Review: Ironbound Kisses by Jessica Walsh

Don’t talk to him. For all intents and purposes, he doesn’t exist.

Thomas knows the rules when he takes a job with the circus, but he can’t stop thinking about the strange young man hidden away in the manager’s trailer. After a chance meeting with Isle, Thomas is even more intrigued, despite Isle’s warnings. As his obsession with Isle grows, Thomas vows to solve the mystery surrounding him and rescue him from his prison. But nothing is what it seems—especially not Isle—and Thomas is left unable to trust his own mind. Amidst the sparkles and illusions of the big top, Thomas can’t tell whether the spell he’s falling under is love… or something very different. He just knows he has to have Isle, and he’ll do things he never imagined himself capable of to get him.

I love, love, love fairy tales. Not the “pointless princess being rescued by pointless Prince Charming ending with a traditional pointless HEA” kind. No, I like the ones that are darker, deeper, where the lines between good and evil are blurred and the HEA is hard won and a little compromised. That’s how Ironbound Kisses read for me.

Ironbound Kisses is in a modern setting but the story’s feel could have easily been set in a fantasy world making it read timeless without ever being out of place. That could easily be attributed to the MC Thomas. I really don’t have the words to describe how much I liked and respected his character. He’s got a quiet and unassuming strength that was so natural for him the author didn’t ever have to tell me what he was like. I was shown his personality in his thoughts and action, it was very well done.

Thomas is a bit of a gypsy completely by choice. He’s got a decent relationship with his family, can go home anytime, but has no interest in a 9-5 life. He’s good with living like a nomad and it fit his personality well. I liked that he didn’t have a ridiculous amount of trauma and angst in his past that forced him to live how he did, he just plain liked it. He makes his way to a traveling circus and gets hired on as part of the ring crew. The Manager (he’s only referred to in this way through most of the book, names play a HUGE part in the power plays throughout) sees something unique in Thomas but it’s not something defined as of yet, but Thomas does have a way with the animals in the show that piques the manager’s interest but is completely natural with Thomas’s personality.

Life in the circus works for Thomas well. And, before I go on I have to say, I HATE circuses. I hate clowns, animals for entertainment, and clowns. Yes, I said clowns twice. So, in my head they always have a dark cloud of foreboding over them and I absolutely love them as a setting for anything scary. Think American Horror Story Freak Show. Love it. Now, this story is nothing like that, but it does have that sense of grittiness and mystery to it. Not everything is as it seems, but it’s a subtle feel that makes it all the better.

Anywho, there is a mysterious and beautiful young man that lives in the Manager’s trailer and Thomas is warned never to speak to him or of him. Anyone who has in the past has disappeared. No one knows what happened to them, some laugh it off, while others are dead serious. Well, you can’t tell a person as wise and altruistic as Thomas not to question why the young man is kept captive and not question the “why”. Thomas pushes his way in subtly and chance circumstances throw him together with the young man.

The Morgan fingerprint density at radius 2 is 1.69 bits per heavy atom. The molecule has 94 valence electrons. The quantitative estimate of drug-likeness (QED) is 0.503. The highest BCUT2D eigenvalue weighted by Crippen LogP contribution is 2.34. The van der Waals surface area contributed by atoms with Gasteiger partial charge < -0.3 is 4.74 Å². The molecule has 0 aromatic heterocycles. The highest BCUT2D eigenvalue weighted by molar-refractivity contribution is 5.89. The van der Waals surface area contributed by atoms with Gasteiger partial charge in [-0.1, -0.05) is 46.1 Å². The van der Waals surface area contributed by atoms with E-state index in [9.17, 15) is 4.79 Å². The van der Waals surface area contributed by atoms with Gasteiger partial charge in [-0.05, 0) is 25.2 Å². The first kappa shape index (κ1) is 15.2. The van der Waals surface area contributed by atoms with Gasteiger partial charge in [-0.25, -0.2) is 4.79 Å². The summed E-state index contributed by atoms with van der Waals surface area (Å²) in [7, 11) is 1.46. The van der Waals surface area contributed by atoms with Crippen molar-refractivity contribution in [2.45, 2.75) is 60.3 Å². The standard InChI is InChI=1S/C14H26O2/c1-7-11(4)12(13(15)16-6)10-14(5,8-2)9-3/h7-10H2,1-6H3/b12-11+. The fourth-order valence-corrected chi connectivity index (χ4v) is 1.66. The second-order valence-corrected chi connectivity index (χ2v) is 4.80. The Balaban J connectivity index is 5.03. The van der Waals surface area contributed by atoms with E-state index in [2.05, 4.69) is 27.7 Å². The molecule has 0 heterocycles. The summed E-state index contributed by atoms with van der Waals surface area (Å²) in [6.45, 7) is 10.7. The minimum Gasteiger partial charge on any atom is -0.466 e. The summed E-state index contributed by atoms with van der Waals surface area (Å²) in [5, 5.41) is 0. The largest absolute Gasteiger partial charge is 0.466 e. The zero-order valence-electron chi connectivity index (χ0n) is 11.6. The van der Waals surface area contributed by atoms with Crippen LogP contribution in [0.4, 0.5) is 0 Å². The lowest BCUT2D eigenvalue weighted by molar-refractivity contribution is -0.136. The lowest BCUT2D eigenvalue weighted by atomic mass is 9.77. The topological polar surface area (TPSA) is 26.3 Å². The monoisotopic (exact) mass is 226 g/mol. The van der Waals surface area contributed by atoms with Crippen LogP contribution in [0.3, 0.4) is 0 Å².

This is where things could turn hardcore spoiler-y and I don’t want to do that. You need to work your way through the story like I did. So, I’m going to try and describe how I felt reading the story while being vague on the specifics. Questions did get answered and Thomas’s curiosity was quelled, but the story was far from over and the overall sense of foreboding carried on beneath the surface of the temporary happy. And it wasn’t just the sense that someone or something was coming for Thomas and the young man, but that their relationship wasn’t quite right yet. As much as I wanted it to be, the supernatural element of things would have made an HEA at this point a bit of a lie. Was it true love the two men felt or were supernatural shenanigans at play?

This is the point where “the shit went down” and I loved what the author did in Thomas’s head. This is where he went from being a good guy to a wise man. As said shit went down I really didn’t know where he was going to go with his actions. Was he going to give in to his heart or his head? Or was there going to be something else altogether? Once you get to the “shit goes down” part of the book, don’t plan on putting it down. Up to that point the story was more quiet and full of subtle discovery.

The steam level is relatively low but the steam that is there works perfectly for the characters and pace of the story. Anything more would have read false and detracted from the overall story. This is an instance where the subtle works and being shown instead of told worked out perfectly. Jessica Walsh writes my kind of paranormal and I look forward to reading more of her words.

For more info on Ironbound Kisses, check it out on Goodreads.
**a copy of this story was provided for an honest review**

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